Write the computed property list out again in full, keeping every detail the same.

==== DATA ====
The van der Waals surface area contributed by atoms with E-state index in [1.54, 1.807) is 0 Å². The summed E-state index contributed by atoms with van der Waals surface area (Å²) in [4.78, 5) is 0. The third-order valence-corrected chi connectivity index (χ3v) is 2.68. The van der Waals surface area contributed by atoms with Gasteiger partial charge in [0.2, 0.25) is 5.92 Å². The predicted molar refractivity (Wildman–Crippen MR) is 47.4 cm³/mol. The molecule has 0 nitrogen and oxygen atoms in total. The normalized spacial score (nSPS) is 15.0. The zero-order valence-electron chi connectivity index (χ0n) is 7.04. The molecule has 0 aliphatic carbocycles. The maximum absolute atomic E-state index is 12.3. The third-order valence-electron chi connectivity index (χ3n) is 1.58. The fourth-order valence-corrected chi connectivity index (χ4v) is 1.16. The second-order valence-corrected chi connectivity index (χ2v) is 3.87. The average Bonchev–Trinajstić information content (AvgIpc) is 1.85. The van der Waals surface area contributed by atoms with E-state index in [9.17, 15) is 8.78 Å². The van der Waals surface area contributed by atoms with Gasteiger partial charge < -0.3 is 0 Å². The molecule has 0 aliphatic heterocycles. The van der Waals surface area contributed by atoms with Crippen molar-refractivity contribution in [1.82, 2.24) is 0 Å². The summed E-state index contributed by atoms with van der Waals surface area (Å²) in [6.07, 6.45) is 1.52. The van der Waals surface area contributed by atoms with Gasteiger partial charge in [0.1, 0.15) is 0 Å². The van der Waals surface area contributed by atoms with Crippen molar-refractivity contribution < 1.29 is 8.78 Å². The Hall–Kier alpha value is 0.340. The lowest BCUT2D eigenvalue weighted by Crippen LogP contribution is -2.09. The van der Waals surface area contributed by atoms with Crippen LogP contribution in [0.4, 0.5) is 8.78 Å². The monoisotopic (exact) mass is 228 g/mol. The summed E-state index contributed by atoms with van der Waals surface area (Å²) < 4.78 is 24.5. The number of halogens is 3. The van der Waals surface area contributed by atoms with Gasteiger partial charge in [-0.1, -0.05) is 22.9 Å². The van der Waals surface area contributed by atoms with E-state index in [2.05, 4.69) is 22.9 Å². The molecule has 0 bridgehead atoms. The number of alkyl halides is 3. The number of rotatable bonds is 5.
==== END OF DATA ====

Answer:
The van der Waals surface area contributed by atoms with E-state index in [1.54, 1.807) is 0 Å². The summed E-state index contributed by atoms with van der Waals surface area (Å²) in [4.78, 5) is 0. The third-order valence-corrected chi connectivity index (χ3v) is 2.68. The van der Waals surface area contributed by atoms with Gasteiger partial charge in [0.2, 0.25) is 5.92 Å². The predicted molar refractivity (Wildman–Crippen MR) is 47.4 cm³/mol. The molecule has 0 nitrogen and oxygen atoms in total. The normalized spacial score (nSPS) is 15.0. The zero-order valence-electron chi connectivity index (χ0n) is 7.04. The molecule has 0 aliphatic carbocycles. The maximum absolute atomic E-state index is 12.3. The third-order valence-electron chi connectivity index (χ3n) is 1.58. The fourth-order valence-corrected chi connectivity index (χ4v) is 1.16. The second-order valence-corrected chi connectivity index (χ2v) is 3.87. The average Bonchev–Trinajstić information content (AvgIpc) is 1.85. The van der Waals surface area contributed by atoms with E-state index in [9.17, 15) is 8.78 Å². The van der Waals surface area contributed by atoms with Gasteiger partial charge < -0.3 is 0 Å². The molecule has 0 aliphatic heterocycles. The van der Waals surface area contributed by atoms with Crippen molar-refractivity contribution in [1.82, 2.24) is 0 Å². The summed E-state index contributed by atoms with van der Waals surface area (Å²) in [6.07, 6.45) is 1.52. The van der Waals surface area contributed by atoms with Gasteiger partial charge in [0.1, 0.15) is 0 Å². The van der Waals surface area contributed by atoms with Crippen molar-refractivity contribution < 1.29 is 8.78 Å². The Hall–Kier alpha value is 0.340. The lowest BCUT2D eigenvalue weighted by Crippen LogP contribution is -2.09. The van der Waals surface area contributed by atoms with Crippen LogP contribution in [0.4, 0.5) is 8.78 Å². The monoisotopic (exact) mass is 228 g/mol. The summed E-state index contributed by atoms with van der Waals surface area (Å²) < 4.78 is 24.5. The number of halogens is 3. The van der Waals surface area contributed by atoms with Gasteiger partial charge in [-0.1, -0.05) is 22.9 Å². The van der Waals surface area contributed by atoms with E-state index in [2.05, 4.69) is 22.9 Å². The molecule has 0 bridgehead atoms. The number of alkyl halides is 3. The number of rotatable bonds is 5.